Mead can have a wide range of flavors depending on the source of the honey, additives (also known as "adjuncts" or "gruit") including fruit and spices, the yeast employed during fermentation and the aging procedure. Some producers have marketed white wine sweetened and flavored with honey after fermentation as mead, sometimes spelling it "meade." This is closer in style to a Hypocras. Blended varieties of mead may be known by the style represented; for instance, a mead made with cinnamon and apples may be referred to as either a cinnamon cyser or an apple metheglin.
Mulled mead is a popular drink at Christmas time, where mead is flavored with spices (and sometimes various fruits) and warmed, traditionally by having a hot poker plunged into it.
Some meads retain some measure of the sweetness of the original honey, and some may even be considered as dessert wines. Drier meads are also available, and some producers offer sparkling meads.
There are faux-meads, which are actually wines with honey added after fermentation as a sweetener and flavoring.
Historically, meads were fermented with wild yeasts and bacteria (as noted in the recipe quoted above) residing on the skins of the fruit or within the honey itself. Wild yeasts can produce inconsistent results. Yeast companies have isolated strains of yeast which produce consistently appealing products. Brewers, winemakers and mead makers commonly use them for their fermentations. White Labs, WYeast and Vierka have released yeast strains identified specifically for mead fermentation. These are strains that have been selected because of their characteristic of preserving delicate honey flavors and aromas.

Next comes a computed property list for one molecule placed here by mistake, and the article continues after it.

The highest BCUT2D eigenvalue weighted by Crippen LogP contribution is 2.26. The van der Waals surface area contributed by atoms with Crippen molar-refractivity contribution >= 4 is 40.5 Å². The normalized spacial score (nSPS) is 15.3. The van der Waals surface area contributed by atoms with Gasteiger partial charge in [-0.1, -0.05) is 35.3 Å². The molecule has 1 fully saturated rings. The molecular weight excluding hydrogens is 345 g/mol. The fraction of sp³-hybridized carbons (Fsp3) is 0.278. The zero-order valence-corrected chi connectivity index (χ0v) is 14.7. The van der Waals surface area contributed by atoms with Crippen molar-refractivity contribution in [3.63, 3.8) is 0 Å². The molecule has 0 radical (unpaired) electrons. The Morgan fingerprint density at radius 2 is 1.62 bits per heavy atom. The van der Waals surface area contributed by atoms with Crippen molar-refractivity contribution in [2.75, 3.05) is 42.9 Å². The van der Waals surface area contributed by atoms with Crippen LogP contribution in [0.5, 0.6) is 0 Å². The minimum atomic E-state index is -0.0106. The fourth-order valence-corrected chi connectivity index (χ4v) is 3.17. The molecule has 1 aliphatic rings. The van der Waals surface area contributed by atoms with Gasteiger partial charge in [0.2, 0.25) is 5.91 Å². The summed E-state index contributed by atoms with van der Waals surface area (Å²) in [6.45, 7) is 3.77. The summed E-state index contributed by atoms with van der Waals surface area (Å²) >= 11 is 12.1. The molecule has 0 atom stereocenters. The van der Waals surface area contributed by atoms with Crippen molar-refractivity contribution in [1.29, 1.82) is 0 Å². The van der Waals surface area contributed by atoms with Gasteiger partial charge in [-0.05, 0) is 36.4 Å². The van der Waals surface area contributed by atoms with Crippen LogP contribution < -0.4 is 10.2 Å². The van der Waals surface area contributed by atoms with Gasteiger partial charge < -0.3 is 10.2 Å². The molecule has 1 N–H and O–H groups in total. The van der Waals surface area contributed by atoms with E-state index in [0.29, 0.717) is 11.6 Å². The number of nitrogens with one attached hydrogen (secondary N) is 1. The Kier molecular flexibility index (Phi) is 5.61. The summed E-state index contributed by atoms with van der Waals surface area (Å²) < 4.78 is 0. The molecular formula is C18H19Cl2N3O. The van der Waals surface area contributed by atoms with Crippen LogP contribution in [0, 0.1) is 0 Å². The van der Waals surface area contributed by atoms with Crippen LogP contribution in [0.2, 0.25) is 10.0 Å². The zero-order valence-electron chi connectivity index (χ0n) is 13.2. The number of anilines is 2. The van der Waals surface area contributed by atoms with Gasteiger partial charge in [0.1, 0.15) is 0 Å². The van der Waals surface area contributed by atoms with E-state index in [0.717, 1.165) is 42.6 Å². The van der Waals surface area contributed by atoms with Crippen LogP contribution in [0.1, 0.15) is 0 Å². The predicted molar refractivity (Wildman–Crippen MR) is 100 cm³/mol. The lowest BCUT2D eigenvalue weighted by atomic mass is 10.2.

Mead can also be distilled to a brandy or liqueur strength. A version called "honey jack" can be made by partly freezing a quantity of mead and straining the ice out of the liquid (a process known as freeze distillation), in the same way that applejack is made from cider.
Cyser: A blend of honey and apple juice fermented together; see also cider.
Czwórniak (TSG): A Polish mead, made using three units of water for each unit of honey.